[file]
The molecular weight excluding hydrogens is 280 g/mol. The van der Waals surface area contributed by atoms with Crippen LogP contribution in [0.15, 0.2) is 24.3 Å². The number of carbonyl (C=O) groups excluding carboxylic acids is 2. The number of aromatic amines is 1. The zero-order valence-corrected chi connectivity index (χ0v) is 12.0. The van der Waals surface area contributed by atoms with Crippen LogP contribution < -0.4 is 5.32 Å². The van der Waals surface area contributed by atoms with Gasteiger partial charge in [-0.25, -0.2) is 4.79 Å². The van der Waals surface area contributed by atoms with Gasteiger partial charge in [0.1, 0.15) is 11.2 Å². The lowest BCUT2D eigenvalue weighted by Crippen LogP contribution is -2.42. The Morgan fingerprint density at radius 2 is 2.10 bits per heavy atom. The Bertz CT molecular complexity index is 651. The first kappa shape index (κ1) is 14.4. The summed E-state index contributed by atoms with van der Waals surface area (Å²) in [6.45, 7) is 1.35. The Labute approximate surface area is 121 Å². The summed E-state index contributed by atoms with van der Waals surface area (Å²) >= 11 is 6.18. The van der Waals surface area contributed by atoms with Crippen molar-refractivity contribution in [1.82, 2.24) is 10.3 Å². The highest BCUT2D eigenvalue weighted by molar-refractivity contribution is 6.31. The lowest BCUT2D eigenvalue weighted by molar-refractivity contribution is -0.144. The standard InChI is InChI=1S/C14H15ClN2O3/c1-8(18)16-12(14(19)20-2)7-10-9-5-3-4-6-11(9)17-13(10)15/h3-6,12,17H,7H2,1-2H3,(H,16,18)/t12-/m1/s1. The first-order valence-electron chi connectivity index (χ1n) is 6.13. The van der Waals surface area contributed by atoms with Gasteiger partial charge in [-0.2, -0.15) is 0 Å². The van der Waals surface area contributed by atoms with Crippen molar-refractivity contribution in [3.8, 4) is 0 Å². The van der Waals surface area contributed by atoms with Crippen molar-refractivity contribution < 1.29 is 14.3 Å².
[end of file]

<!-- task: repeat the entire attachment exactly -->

The molecular weight excluding hydrogens is 280 g/mol. The van der Waals surface area contributed by atoms with Crippen LogP contribution in [0.15, 0.2) is 24.3 Å². The number of carbonyl (C=O) groups excluding carboxylic acids is 2. The number of aromatic amines is 1. The zero-order valence-corrected chi connectivity index (χ0v) is 12.0. The van der Waals surface area contributed by atoms with Crippen LogP contribution < -0.4 is 5.32 Å². The van der Waals surface area contributed by atoms with Gasteiger partial charge in [-0.25, -0.2) is 4.79 Å². The van der Waals surface area contributed by atoms with Gasteiger partial charge in [0.1, 0.15) is 11.2 Å². The lowest BCUT2D eigenvalue weighted by Crippen LogP contribution is -2.42. The Morgan fingerprint density at radius 2 is 2.10 bits per heavy atom. The Bertz CT molecular complexity index is 651. The first kappa shape index (κ1) is 14.4. The summed E-state index contributed by atoms with van der Waals surface area (Å²) in [6.45, 7) is 1.35. The Labute approximate surface area is 121 Å². The summed E-state index contributed by atoms with van der Waals surface area (Å²) >= 11 is 6.18. The van der Waals surface area contributed by atoms with Crippen molar-refractivity contribution in [1.82, 2.24) is 10.3 Å². The highest BCUT2D eigenvalue weighted by molar-refractivity contribution is 6.31. The lowest BCUT2D eigenvalue weighted by molar-refractivity contribution is -0.144. The standard InChI is InChI=1S/C14H15ClN2O3/c1-8(18)16-12(14(19)20-2)7-10-9-5-3-4-6-11(9)17-13(10)15/h3-6,12,17H,7H2,1-2H3,(H,16,18)/t12-/m1/s1. The first-order valence-electron chi connectivity index (χ1n) is 6.13. The van der Waals surface area contributed by atoms with Gasteiger partial charge in [-0.2, -0.15) is 0 Å². The van der Waals surface area contributed by atoms with Crippen molar-refractivity contribution in [3.8, 4) is 0 Å². The van der Waals surface area contributed by atoms with Crippen molar-refractivity contribution < 1.29 is 14.3 Å².